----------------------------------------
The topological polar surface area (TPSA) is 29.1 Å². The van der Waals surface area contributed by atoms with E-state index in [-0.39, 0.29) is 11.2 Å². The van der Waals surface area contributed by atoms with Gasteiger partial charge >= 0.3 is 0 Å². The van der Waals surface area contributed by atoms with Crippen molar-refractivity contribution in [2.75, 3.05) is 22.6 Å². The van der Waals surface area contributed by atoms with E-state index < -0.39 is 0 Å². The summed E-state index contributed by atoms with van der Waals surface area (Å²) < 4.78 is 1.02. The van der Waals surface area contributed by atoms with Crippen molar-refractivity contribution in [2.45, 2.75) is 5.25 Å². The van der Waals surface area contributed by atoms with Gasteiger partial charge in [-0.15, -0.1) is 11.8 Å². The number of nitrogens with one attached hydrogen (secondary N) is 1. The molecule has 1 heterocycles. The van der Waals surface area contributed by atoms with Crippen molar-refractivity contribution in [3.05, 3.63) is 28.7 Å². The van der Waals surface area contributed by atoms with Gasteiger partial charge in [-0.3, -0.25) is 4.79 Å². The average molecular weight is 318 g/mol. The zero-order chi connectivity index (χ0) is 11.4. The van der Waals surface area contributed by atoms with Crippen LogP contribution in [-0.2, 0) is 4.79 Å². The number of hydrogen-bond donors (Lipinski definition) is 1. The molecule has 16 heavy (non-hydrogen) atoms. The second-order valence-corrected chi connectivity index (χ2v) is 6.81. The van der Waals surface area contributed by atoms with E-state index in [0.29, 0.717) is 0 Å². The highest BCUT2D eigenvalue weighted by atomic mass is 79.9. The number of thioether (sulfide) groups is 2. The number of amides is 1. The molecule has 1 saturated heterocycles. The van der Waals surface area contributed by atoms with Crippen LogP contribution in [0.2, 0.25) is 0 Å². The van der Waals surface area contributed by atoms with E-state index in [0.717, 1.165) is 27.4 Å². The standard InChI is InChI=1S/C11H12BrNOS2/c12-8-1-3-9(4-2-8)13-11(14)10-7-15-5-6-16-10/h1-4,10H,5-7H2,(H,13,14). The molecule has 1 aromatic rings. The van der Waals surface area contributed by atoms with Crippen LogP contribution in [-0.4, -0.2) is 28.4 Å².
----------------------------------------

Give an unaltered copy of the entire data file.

The topological polar surface area (TPSA) is 29.1 Å². The van der Waals surface area contributed by atoms with E-state index in [-0.39, 0.29) is 11.2 Å². The van der Waals surface area contributed by atoms with Gasteiger partial charge >= 0.3 is 0 Å². The van der Waals surface area contributed by atoms with Crippen molar-refractivity contribution in [2.75, 3.05) is 22.6 Å². The van der Waals surface area contributed by atoms with E-state index < -0.39 is 0 Å². The summed E-state index contributed by atoms with van der Waals surface area (Å²) < 4.78 is 1.02. The van der Waals surface area contributed by atoms with Crippen molar-refractivity contribution in [2.45, 2.75) is 5.25 Å². The van der Waals surface area contributed by atoms with Gasteiger partial charge in [-0.15, -0.1) is 11.8 Å². The number of nitrogens with one attached hydrogen (secondary N) is 1. The molecule has 1 heterocycles. The van der Waals surface area contributed by atoms with Crippen molar-refractivity contribution in [3.05, 3.63) is 28.7 Å². The van der Waals surface area contributed by atoms with Gasteiger partial charge in [-0.3, -0.25) is 4.79 Å². The average molecular weight is 318 g/mol. The zero-order chi connectivity index (χ0) is 11.4. The van der Waals surface area contributed by atoms with Crippen LogP contribution in [-0.2, 0) is 4.79 Å². The number of hydrogen-bond donors (Lipinski definition) is 1. The molecule has 16 heavy (non-hydrogen) atoms. The second-order valence-corrected chi connectivity index (χ2v) is 6.81. The van der Waals surface area contributed by atoms with E-state index in [0.29, 0.717) is 0 Å². The highest BCUT2D eigenvalue weighted by atomic mass is 79.9. The number of thioether (sulfide) groups is 2. The number of amides is 1. The molecule has 1 saturated heterocycles. The van der Waals surface area contributed by atoms with Crippen LogP contribution in [0.2, 0.25) is 0 Å². The van der Waals surface area contributed by atoms with E-state index in [0.717, 1.165) is 27.4 Å². The standard InChI is InChI=1S/C11H12BrNOS2/c12-8-1-3-9(4-2-8)13-11(14)10-7-15-5-6-16-10/h1-4,10H,5-7H2,(H,13,14). The molecule has 1 aromatic rings. The van der Waals surface area contributed by atoms with Crippen LogP contribution in [-0.4, -0.2) is 28.4 Å².